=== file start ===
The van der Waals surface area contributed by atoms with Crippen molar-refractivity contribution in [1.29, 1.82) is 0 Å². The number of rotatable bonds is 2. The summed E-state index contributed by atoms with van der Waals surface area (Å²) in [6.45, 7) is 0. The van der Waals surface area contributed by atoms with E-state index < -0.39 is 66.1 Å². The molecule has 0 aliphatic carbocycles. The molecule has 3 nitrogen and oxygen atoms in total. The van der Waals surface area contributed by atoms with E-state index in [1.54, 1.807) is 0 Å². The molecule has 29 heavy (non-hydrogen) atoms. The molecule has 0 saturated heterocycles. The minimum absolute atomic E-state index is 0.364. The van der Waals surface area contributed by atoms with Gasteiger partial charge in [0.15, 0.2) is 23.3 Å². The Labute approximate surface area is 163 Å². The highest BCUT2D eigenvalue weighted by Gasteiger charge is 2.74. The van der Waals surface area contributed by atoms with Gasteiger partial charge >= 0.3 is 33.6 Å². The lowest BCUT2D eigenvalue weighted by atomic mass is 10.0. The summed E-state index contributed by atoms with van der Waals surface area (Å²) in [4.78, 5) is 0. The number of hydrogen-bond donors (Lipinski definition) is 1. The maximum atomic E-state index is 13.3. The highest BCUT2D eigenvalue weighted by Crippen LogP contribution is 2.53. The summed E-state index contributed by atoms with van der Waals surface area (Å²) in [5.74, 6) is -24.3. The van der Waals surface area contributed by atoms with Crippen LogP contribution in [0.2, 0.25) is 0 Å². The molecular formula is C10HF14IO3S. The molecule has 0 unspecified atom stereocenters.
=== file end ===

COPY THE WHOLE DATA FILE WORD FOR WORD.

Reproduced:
The van der Waals surface area contributed by atoms with Crippen molar-refractivity contribution in [1.29, 1.82) is 0 Å². The number of rotatable bonds is 2. The summed E-state index contributed by atoms with van der Waals surface area (Å²) in [6.45, 7) is 0. The van der Waals surface area contributed by atoms with E-state index < -0.39 is 66.1 Å². The molecule has 0 aliphatic carbocycles. The molecule has 3 nitrogen and oxygen atoms in total. The van der Waals surface area contributed by atoms with E-state index in [1.54, 1.807) is 0 Å². The molecule has 29 heavy (non-hydrogen) atoms. The molecule has 0 saturated heterocycles. The minimum absolute atomic E-state index is 0.364. The van der Waals surface area contributed by atoms with Gasteiger partial charge in [0.15, 0.2) is 23.3 Å². The Labute approximate surface area is 163 Å². The highest BCUT2D eigenvalue weighted by Gasteiger charge is 2.74. The van der Waals surface area contributed by atoms with Gasteiger partial charge >= 0.3 is 33.6 Å². The lowest BCUT2D eigenvalue weighted by atomic mass is 10.0. The summed E-state index contributed by atoms with van der Waals surface area (Å²) in [4.78, 5) is 0. The number of hydrogen-bond donors (Lipinski definition) is 1. The maximum atomic E-state index is 13.3. The highest BCUT2D eigenvalue weighted by Crippen LogP contribution is 2.53. The summed E-state index contributed by atoms with van der Waals surface area (Å²) in [5.74, 6) is -24.3. The van der Waals surface area contributed by atoms with Crippen LogP contribution in [0.2, 0.25) is 0 Å². The molecular formula is C10HF14IO3S. The molecule has 0 unspecified atom stereocenters.